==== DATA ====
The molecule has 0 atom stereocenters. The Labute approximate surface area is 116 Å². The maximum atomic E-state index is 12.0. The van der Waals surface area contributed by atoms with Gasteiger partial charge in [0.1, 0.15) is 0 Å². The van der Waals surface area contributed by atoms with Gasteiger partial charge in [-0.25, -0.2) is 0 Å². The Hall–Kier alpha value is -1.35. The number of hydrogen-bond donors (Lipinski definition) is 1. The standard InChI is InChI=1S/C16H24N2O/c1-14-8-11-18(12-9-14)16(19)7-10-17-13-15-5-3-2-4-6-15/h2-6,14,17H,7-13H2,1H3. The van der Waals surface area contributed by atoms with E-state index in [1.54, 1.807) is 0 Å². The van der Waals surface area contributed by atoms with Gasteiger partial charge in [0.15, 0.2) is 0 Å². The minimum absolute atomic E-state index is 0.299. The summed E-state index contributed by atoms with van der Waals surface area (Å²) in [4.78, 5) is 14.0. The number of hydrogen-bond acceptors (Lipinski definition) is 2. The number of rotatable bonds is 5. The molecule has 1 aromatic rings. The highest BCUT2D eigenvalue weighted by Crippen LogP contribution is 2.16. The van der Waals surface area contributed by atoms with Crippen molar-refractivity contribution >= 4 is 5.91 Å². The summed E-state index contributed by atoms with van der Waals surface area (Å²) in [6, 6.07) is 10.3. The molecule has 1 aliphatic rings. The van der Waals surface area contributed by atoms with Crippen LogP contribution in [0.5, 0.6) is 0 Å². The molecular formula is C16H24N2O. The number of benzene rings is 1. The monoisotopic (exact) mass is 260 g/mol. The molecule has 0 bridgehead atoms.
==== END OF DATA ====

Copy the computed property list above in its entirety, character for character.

The molecule has 0 atom stereocenters. The Labute approximate surface area is 116 Å². The maximum atomic E-state index is 12.0. The van der Waals surface area contributed by atoms with Gasteiger partial charge in [0.1, 0.15) is 0 Å². The van der Waals surface area contributed by atoms with Gasteiger partial charge in [-0.25, -0.2) is 0 Å². The Hall–Kier alpha value is -1.35. The number of hydrogen-bond donors (Lipinski definition) is 1. The standard InChI is InChI=1S/C16H24N2O/c1-14-8-11-18(12-9-14)16(19)7-10-17-13-15-5-3-2-4-6-15/h2-6,14,17H,7-13H2,1H3. The van der Waals surface area contributed by atoms with E-state index in [1.54, 1.807) is 0 Å². The van der Waals surface area contributed by atoms with Gasteiger partial charge in [0.15, 0.2) is 0 Å². The minimum absolute atomic E-state index is 0.299. The summed E-state index contributed by atoms with van der Waals surface area (Å²) in [4.78, 5) is 14.0. The number of hydrogen-bond acceptors (Lipinski definition) is 2. The number of rotatable bonds is 5. The molecule has 1 aromatic rings. The highest BCUT2D eigenvalue weighted by Crippen LogP contribution is 2.16. The van der Waals surface area contributed by atoms with Crippen molar-refractivity contribution >= 4 is 5.91 Å². The summed E-state index contributed by atoms with van der Waals surface area (Å²) in [6, 6.07) is 10.3. The molecule has 1 aliphatic rings. The van der Waals surface area contributed by atoms with Crippen LogP contribution in [0.5, 0.6) is 0 Å². The molecular formula is C16H24N2O. The number of benzene rings is 1. The monoisotopic (exact) mass is 260 g/mol. The molecule has 0 bridgehead atoms.